Federal parties took the first full day of the campaign to lay the groundwork for their plans to revive the country’s economy after months of pain from the COVID-19 pandemic and options to cover the costs.

Unprecedented aid has flowed from federal coffers since the start of the pandemic last year, which Parliamentary Budget Officer Yves Giroux estimates will reach $ 352 billion in direct support by 2026 when all measures come to an end according to existing plans.

The business groups said Monday that their members were seeking a detailed roadmap to recovery, including specific help for businesses still suffering from public health restrictions until next year and debt relief for small businesses that they racked up debt to survive the recession.

The Liberals promised to extend a hiring credit first disclosed in their recent budget through the end of March 2022. They also pledged to provide additional assistance to the worst-hit sectors, such as tourism and live theater, which are facing further escalation. pronounced back to the pre-pandemic. levels.

“For the hardest hit companies getting the workers they need, for the workers getting the jobs they need to support their families, this is win-win for everyone,” said Liberal leader Justin Trudeau in Longueuil, Que.

Trudeau said the final bill would be dictated by how quickly the economy recovers and aid will no longer be needed.

Conservative leader Erin O’Toole took the first full day of the campaign to design her party’s full platform, which similarly aims to create jobs through spending in the foreseeable future, spur growth above prospects. budget officer and balance the budget for 2031..

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“We make sure we come up with a recovery plan and that we are never again unprepared for a crisis or running massive deficits in good times like Mr. Trudeau,” O’Toole said.

His plan also triggers the Trudeau government’s child care system and replaces it with a tax credit that O’Toole says would help low-income families cover up to 75 percent of daycare costs. The promise elicited a strong retort from Trudeau, arguing that the conservative plan would harm women.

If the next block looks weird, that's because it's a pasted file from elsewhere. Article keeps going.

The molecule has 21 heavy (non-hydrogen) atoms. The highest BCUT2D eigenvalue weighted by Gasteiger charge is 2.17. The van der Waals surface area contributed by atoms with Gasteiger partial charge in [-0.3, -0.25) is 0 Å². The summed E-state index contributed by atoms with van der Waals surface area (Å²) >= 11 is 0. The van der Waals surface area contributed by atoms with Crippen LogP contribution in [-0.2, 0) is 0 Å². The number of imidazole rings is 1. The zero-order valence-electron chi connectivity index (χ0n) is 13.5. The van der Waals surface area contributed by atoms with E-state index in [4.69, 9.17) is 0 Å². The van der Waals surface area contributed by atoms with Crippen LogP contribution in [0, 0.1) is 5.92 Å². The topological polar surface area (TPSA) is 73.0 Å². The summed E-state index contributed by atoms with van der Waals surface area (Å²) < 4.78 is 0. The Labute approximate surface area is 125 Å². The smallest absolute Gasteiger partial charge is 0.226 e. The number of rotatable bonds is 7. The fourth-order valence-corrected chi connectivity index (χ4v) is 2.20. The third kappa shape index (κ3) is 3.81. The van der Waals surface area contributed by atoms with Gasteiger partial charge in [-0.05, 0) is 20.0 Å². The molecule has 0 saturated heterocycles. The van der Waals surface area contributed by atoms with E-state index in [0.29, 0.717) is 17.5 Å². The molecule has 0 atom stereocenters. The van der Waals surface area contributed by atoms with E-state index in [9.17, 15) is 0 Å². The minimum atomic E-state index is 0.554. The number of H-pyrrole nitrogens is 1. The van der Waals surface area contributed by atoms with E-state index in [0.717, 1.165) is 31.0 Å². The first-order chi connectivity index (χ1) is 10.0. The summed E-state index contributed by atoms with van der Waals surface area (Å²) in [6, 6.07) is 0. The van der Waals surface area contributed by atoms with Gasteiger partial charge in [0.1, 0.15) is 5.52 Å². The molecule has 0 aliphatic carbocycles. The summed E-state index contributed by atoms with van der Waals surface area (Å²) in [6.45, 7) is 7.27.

Meanwhile, NDP leader Jagmeet Singh vowed to take money out of the pockets of CEOs who saw their compensation increase even as their companies received federal trade aid, adding to other promises by the new Democrats to tax employees. ultra-rich to increase government revenue emerging from the pandemic.

“There are many ways to make sure that the burden is not on you or your families, not on workers, not on small businesses,” Singh said in downtown Toronto. NDP leader Jack Layton.

The first full day of Canada’s election campaign begins with financial commitments. #ItsOurVote #CdnPoli # Elxn44

“We can ask the richest corporations, the super-rich, to start contributing fairly to pay their fair share and we can invest that in people.”

But the day also seized on other issues, including the government’s efforts to help Afghans who helped Canadian troops flee Afghanistan when the Taliban regained power, and mandatory vaccination rules for workers and travelers, which indicates what leaders may face between now and voting day. the 20 of September.

Québec bloc leader Yves-Francois Blanchet spent the morning criticizing the Trudeau government’s inability to produce vaccines in Canada, saying that Quebec needed to have provincial production capacity rather than relying on foreign companies.

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He also spoke about the environment and told reporters in English that Alberta needed to move away from oil and gas with federal help.

“The solutions exist and we are willing to help and accept the fact that more money would go there,” Blanchet said, “because we are all going to pay, the whole planet, if nothing is done.”

Similarly, environmental leader Annamie Paul called for an end to new pipeline construction, fracking, and oil and gas exploration so Canada can reduce greenhouse gas emissions and reshape the economy.

“We are going to talk a lot about our green future and the climate in this election,” Paul said at an event in Toronto. “We are going to talk specifically about how we got from here to there and how we can ensure a secure and sustainable future that ensures that Canada … becomes a global, green and competitive economy.”

This Canadian Press report was first published on August 16, 2021.


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